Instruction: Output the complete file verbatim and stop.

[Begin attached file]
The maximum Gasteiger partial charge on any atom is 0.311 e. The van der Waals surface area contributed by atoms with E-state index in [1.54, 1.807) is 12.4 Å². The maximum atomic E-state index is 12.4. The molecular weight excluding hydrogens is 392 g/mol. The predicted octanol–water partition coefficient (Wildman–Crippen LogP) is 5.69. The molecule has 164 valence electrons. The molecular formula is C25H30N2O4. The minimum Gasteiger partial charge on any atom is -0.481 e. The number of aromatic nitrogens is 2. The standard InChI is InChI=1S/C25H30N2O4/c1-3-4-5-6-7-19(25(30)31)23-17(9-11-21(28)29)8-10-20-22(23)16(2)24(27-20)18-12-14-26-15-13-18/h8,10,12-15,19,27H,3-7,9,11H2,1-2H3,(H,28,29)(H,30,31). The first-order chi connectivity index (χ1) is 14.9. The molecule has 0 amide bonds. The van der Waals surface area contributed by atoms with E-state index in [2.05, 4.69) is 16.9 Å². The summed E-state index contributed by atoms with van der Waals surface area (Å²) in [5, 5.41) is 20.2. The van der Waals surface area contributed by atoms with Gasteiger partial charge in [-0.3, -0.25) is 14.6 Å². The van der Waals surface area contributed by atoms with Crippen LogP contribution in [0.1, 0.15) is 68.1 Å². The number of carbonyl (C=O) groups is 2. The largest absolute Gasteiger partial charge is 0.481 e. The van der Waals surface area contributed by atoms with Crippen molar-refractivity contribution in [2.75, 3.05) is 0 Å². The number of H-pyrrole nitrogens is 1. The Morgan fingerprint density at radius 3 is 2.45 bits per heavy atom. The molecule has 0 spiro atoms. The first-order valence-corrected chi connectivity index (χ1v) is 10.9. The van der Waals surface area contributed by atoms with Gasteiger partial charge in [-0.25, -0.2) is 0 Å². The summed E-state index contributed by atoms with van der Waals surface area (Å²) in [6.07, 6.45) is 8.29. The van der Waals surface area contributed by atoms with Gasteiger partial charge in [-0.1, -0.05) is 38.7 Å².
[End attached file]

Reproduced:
The maximum Gasteiger partial charge on any atom is 0.311 e. The van der Waals surface area contributed by atoms with E-state index in [1.54, 1.807) is 12.4 Å². The maximum atomic E-state index is 12.4. The molecular weight excluding hydrogens is 392 g/mol. The predicted octanol–water partition coefficient (Wildman–Crippen LogP) is 5.69. The molecule has 164 valence electrons. The molecular formula is C25H30N2O4. The minimum Gasteiger partial charge on any atom is -0.481 e. The number of aromatic nitrogens is 2. The standard InChI is InChI=1S/C25H30N2O4/c1-3-4-5-6-7-19(25(30)31)23-17(9-11-21(28)29)8-10-20-22(23)16(2)24(27-20)18-12-14-26-15-13-18/h8,10,12-15,19,27H,3-7,9,11H2,1-2H3,(H,28,29)(H,30,31). The first-order chi connectivity index (χ1) is 14.9. The molecule has 0 amide bonds. The van der Waals surface area contributed by atoms with E-state index in [2.05, 4.69) is 16.9 Å². The summed E-state index contributed by atoms with van der Waals surface area (Å²) in [5, 5.41) is 20.2. The van der Waals surface area contributed by atoms with Gasteiger partial charge in [-0.3, -0.25) is 14.6 Å². The van der Waals surface area contributed by atoms with Crippen LogP contribution in [0.1, 0.15) is 68.1 Å². The number of carbonyl (C=O) groups is 2. The largest absolute Gasteiger partial charge is 0.481 e. The van der Waals surface area contributed by atoms with Crippen molar-refractivity contribution in [2.75, 3.05) is 0 Å². The number of H-pyrrole nitrogens is 1. The Morgan fingerprint density at radius 3 is 2.45 bits per heavy atom. The molecule has 0 spiro atoms. The first-order valence-corrected chi connectivity index (χ1v) is 10.9. The van der Waals surface area contributed by atoms with Gasteiger partial charge in [-0.25, -0.2) is 0 Å². The summed E-state index contributed by atoms with van der Waals surface area (Å²) in [6.07, 6.45) is 8.29. The van der Waals surface area contributed by atoms with Gasteiger partial charge in [-0.1, -0.05) is 38.7 Å².